Motherhood Ain’t Easy

Photo by Toby Lebovits

My son is a miracle. His name is Matisyahu Chaim, which translates to “Life is a gift from G-d”. Boy, ain’t that the truth. From the moment I was pregnant with him, I was so worried something was going to go wrong. Probably because I was already questioning my ability to be a mother before I even got married. My husband, Dovid, reassured me everything would be fine. But it wasn’t.

The first time I found out I was pregnant, time stopped. I had a true out-of-body experience. I was literally on such a high. Crying, laughing, singing, skipping. The world had so much more meaning. Everything I did had meaning. I was growing a human inside of me. It was all bliss. Until it wasn’t.

I miscarried 6 weeks after that first joyous day. It was one of the most devastating experiences of my life. Physical pain and emotional pain all mixed up together, so that I couldn’t discern one from the other. I felt foolish for mourning the loss of someone I had never even met. And on top of that, I felt like a complete failure as a woman. I wondered if I was broken. Maybe I wasn’t meant to be a mother, and maybe I never would be. Sitting at work listening to other people talk about pregnancy and babies was excruciating.

And then I got pregnant again. The first time around, I hadn’t told anyone about my pregnancy because it was so early on. I don’t even think I told my mother. And then, when I had the miscarriage, I regretted not telling her. Because even though that particular pregnancy ended in sadness and pain, I withheld the joy I could have potentially had by sharing my good news with those I was closest to.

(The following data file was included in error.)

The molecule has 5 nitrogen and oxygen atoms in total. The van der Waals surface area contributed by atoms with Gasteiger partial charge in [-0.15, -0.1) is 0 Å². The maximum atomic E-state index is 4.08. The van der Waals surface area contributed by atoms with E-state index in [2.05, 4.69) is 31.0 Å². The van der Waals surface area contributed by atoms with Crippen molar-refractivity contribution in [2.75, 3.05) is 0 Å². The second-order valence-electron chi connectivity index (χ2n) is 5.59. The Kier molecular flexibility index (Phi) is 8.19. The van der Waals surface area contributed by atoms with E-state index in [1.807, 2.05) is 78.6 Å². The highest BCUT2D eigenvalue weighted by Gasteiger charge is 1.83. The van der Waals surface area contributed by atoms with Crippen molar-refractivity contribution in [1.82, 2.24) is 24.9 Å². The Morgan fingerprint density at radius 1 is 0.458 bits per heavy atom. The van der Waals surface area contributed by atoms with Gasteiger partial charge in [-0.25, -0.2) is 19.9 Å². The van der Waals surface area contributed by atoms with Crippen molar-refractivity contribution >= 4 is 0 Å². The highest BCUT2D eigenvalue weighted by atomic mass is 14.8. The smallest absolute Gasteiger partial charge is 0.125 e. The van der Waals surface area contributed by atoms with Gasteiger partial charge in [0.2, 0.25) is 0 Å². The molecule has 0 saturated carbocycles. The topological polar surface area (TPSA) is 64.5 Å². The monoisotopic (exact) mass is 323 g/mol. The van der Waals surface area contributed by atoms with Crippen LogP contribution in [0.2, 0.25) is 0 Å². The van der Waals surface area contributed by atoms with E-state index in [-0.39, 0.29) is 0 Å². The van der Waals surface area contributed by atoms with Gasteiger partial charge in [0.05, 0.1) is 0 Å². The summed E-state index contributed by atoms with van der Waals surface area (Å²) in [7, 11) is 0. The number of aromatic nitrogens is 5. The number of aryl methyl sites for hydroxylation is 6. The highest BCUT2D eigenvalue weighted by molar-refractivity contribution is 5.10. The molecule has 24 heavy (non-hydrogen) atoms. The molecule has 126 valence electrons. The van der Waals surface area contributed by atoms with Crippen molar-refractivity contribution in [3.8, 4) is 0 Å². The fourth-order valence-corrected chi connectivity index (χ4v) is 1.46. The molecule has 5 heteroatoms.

So the second time I got pregnant, I was apprehensive, but I knew that I was telling my loved ones as soon as I could. Because even if it was short-lived, I wanted to live this happy time to the fullest extent possible. So I told my mother, I told my friends, I told my family, and besides for extreme fatigue and nausea, I was really happy.

I did a whole lot of research on pregnancy and labor, but, for some reason, not much at all about what happens post-birth. Maybe it was because I wasn’t entirely convinced I would get a healthy baby after all of it. And so, I was thoroughly unprepared to be a parent. I didn’t know how to care for a child in the slightest. Feeding, changing diapers, lack of sleep, sleep training—all of these were foreign concepts to me. I recall asking Dovid how you get a baby through security in the airport. Like, do you just put him through the x-ray machine in his car seat? Wouldn’t that be traumatic? [*Insert concerned eye-roll here.]

Society gave me the impression that real women give birth naturally, without an epidural. Oh, and they exclusively breastfeed. And they are stay-at-home moms who devote the rest of their lives to selflessly doting on their children and family. So obviously, that was the plan. And that plan went up in smoke, in the style of a Fourth of July fireworks show.

I did end up having my son naturally, sans epidural, and now I’m kicking myself for it, because, my gosh, did it hurt! And the only reason I was doing it was because I had been told that babies who are born naturally are healthier and better off. The best thing I can say about it now is that I feel super accomplished. Like, if I got through that torment, I could probably get through anything. It was so painful that I don’t remember most of it. But, apparently, in my daze, I tore Dovid’s shirt, popped off a few of his buttons, and sang some obscure nursery rhymes. Pretty sure Dovid thought that I was a goner at that point. Luckily for him, I wasn’t totally gone, but I was pretty traumatized from the whole ordeal.